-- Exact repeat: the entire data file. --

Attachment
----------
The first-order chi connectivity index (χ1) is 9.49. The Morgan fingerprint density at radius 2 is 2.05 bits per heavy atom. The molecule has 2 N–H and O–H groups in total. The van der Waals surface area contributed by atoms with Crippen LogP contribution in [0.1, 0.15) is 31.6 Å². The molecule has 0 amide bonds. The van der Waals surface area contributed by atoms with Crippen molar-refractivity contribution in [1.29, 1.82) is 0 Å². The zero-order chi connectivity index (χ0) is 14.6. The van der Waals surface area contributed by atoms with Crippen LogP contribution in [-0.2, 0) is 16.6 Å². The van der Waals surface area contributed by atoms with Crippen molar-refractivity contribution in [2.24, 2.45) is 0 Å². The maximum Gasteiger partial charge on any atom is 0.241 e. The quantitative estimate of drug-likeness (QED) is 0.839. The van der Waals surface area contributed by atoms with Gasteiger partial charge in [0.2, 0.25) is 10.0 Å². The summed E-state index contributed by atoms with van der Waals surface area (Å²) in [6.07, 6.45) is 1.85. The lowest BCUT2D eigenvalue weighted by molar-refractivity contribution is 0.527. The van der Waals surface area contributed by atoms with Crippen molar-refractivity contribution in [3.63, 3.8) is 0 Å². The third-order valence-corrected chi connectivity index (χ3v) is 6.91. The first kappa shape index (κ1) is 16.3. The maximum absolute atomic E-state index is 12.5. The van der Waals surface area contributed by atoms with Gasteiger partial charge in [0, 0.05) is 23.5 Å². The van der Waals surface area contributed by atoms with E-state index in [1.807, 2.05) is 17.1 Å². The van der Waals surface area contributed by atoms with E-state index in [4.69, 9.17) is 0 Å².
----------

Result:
The first-order chi connectivity index (χ1) is 9.49. The Morgan fingerprint density at radius 2 is 2.05 bits per heavy atom. The molecule has 2 N–H and O–H groups in total. The van der Waals surface area contributed by atoms with Crippen LogP contribution in [0.1, 0.15) is 31.6 Å². The molecule has 0 amide bonds. The van der Waals surface area contributed by atoms with Crippen molar-refractivity contribution in [1.29, 1.82) is 0 Å². The zero-order chi connectivity index (χ0) is 14.6. The van der Waals surface area contributed by atoms with Crippen LogP contribution in [-0.2, 0) is 16.6 Å². The van der Waals surface area contributed by atoms with Crippen molar-refractivity contribution in [2.24, 2.45) is 0 Å². The maximum Gasteiger partial charge on any atom is 0.241 e. The quantitative estimate of drug-likeness (QED) is 0.839. The van der Waals surface area contributed by atoms with Gasteiger partial charge in [0.2, 0.25) is 10.0 Å². The summed E-state index contributed by atoms with van der Waals surface area (Å²) in [6.07, 6.45) is 1.85. The lowest BCUT2D eigenvalue weighted by molar-refractivity contribution is 0.527. The van der Waals surface area contributed by atoms with Crippen molar-refractivity contribution in [3.63, 3.8) is 0 Å². The third-order valence-corrected chi connectivity index (χ3v) is 6.91. The first kappa shape index (κ1) is 16.3. The maximum absolute atomic E-state index is 12.5. The van der Waals surface area contributed by atoms with Gasteiger partial charge in [0, 0.05) is 23.5 Å². The van der Waals surface area contributed by atoms with E-state index in [1.807, 2.05) is 17.1 Å². The van der Waals surface area contributed by atoms with E-state index in [4.69, 9.17) is 0 Å².